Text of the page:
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Is SA’s tech space growing with a false sense of security?

By , Portals editor
South Africa , 03 Mar 2022

Under-investment in technology infrastructure has added undue pressure on businesses trying to recuperate from COVID-19 disruptions. It has also highlighted the contrast between those companies that did not invest in infrastructure, have now incurred unplanned additional costs and must deal with additional labour requirements, and those that invested in IT continuously to help streamline operations.

It’s one of several issues plaguing the ICT and telecommunications services and supply chain in South Africa.

It also has business leaders scratching their heads wondering how to deal with the challenges, but also tap into obvious opportunities.

Cobus Olwage, COO of managed technology services provider IPT Holdings.
Cobus Olwage, COO of managed technology services provider IPT Holdings.

Speaking on the sidelines of distributor Pinnacle’s recent TechScape 2022 customer and partner conference, Cobus Olwage, COO of managed technology services provider IPT Holdings, said, “I think there are a lot of challenges and a lot of opportunities as well. The opportunities (are) specifically in the automation and digital transformation space … and modernising IT processes, as well as security.”

IPT Holdings focuses on the provision of full turn-key IT services to assist businesses to simplify their technology investment and bolster operations.

Clearly IT has had a significant impact on how businesses have dealt with – and continue to deal with the ramifications of the pandemic.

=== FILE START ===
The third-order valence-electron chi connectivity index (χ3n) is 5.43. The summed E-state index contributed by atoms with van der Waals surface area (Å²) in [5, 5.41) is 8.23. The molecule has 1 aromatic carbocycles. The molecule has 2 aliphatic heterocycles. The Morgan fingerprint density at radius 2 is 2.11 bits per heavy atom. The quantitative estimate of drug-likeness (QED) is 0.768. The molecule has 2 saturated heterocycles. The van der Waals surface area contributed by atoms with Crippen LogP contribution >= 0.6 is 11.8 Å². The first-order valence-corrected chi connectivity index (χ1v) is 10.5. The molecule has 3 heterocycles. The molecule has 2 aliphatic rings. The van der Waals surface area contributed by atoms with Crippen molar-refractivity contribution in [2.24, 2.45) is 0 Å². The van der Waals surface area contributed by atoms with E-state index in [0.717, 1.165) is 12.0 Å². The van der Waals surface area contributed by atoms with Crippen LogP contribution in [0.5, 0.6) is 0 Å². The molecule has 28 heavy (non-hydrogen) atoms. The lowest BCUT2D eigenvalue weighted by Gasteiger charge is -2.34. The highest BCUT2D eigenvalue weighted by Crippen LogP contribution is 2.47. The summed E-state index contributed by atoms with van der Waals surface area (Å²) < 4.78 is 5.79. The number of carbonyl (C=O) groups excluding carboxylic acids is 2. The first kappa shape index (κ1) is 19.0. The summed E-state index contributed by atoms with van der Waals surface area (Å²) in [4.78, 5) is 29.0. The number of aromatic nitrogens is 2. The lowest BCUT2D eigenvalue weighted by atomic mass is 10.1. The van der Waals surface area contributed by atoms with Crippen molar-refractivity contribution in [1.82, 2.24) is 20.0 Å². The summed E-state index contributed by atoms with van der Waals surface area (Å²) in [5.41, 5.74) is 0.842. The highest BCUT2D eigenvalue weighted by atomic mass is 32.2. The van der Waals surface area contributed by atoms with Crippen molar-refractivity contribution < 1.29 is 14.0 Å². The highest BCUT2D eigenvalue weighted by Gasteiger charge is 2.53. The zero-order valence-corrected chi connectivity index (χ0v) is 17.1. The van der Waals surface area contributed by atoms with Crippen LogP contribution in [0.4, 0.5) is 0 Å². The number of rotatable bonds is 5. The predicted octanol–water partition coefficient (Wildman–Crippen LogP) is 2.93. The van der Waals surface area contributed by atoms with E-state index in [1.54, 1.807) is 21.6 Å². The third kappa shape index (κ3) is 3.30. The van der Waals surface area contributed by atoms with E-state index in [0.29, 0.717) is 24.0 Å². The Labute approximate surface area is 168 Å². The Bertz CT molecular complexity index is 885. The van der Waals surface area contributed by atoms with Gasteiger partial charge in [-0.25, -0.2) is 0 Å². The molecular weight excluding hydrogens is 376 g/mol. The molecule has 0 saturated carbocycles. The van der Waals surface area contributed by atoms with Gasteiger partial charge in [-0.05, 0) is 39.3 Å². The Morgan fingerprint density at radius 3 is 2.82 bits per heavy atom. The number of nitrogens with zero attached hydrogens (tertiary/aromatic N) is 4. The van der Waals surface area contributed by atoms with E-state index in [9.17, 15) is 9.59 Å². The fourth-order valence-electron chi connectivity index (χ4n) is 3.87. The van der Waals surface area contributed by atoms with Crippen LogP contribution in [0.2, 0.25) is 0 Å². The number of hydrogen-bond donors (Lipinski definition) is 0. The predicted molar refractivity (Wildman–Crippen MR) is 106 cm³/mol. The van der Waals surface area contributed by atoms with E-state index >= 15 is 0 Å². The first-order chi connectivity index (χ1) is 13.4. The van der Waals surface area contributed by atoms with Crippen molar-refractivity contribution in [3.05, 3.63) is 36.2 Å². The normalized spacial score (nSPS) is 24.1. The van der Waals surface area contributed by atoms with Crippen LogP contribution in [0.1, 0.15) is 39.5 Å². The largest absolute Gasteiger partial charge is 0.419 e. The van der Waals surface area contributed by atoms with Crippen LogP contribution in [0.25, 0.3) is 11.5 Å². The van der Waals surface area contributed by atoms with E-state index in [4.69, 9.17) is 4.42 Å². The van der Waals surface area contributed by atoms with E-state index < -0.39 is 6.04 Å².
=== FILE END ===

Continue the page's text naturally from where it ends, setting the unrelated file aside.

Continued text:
Pinnacle CEO Tim Humphreys-Davies said according to Gartner, overall global IT spend between pre-COVID 2019 and 2021, there has been 15% growth in end user devices (from US$1.4-trillion to US$1.6-trillion), and 16% growth in IT services, with 38% growth in enterprise software (from US$650-billion to US$900-billion) fuelled by increased investment in IT security solutions.

Despite the growth and surge in supply activity, Olwage is concerned about a false sense of achievement that he believes is creeping into the local tech industry, particularly within the hardware space.

“We can’t really give ourselves a pat on the back and think, you know, sales is up … there was a demand and we supplied that demand. So, in terms of the number of devices sold, that was a short-term requirement to get a lot of devices out there. In terms of the sales process, sales people, value to business… nothing changed, they just needed equipment. So I am almost concerned there is a false sense of achievement because I don’t really think we created value.”

However, the positive that can be taken from the scenario is that the ever-present gap between IT and business within companies has been reduced.

Olwage explains, “There’s been a wider gap between business and IT services departments, and the positive is that these are (now) definitely closer. So business understands dependency on IT and IT is definitely working to understand business better. Usually what we’ve seen is it operated almost in silos … with COVID-19 and digital transformation, IT has been prioritised. Going forward, what we need to do as an industry, the biggest issue that I foresee is the skills challenge in-country.”

This issue of having the requisite skills to handle technology will become more pressing as businesses re-adjust and adopt more technology solutions to support digitisation and automation says Olwage. “… (it’s) about understanding business and not just the technical requirements for business.”

Olwage believes going forward, in terms of channel distribution and enabling managed services providers, there will be continued diversification of services as suppliers look to cloud services, security software services and Microsoft-related infrastructure to reinforce delivery to managed services providers.

“They had a lot of dependency on hardware specifically and software specifically. And what we’ve seen since COVID-19 is that they are diversifying, which is very important in order to assist us to assist businesses.”

So while there is growth, more activity and a sense of optimism, managed services providers and other stakeholders in the technology supply space must be weary of complacency and an unchecked sense of achievement.

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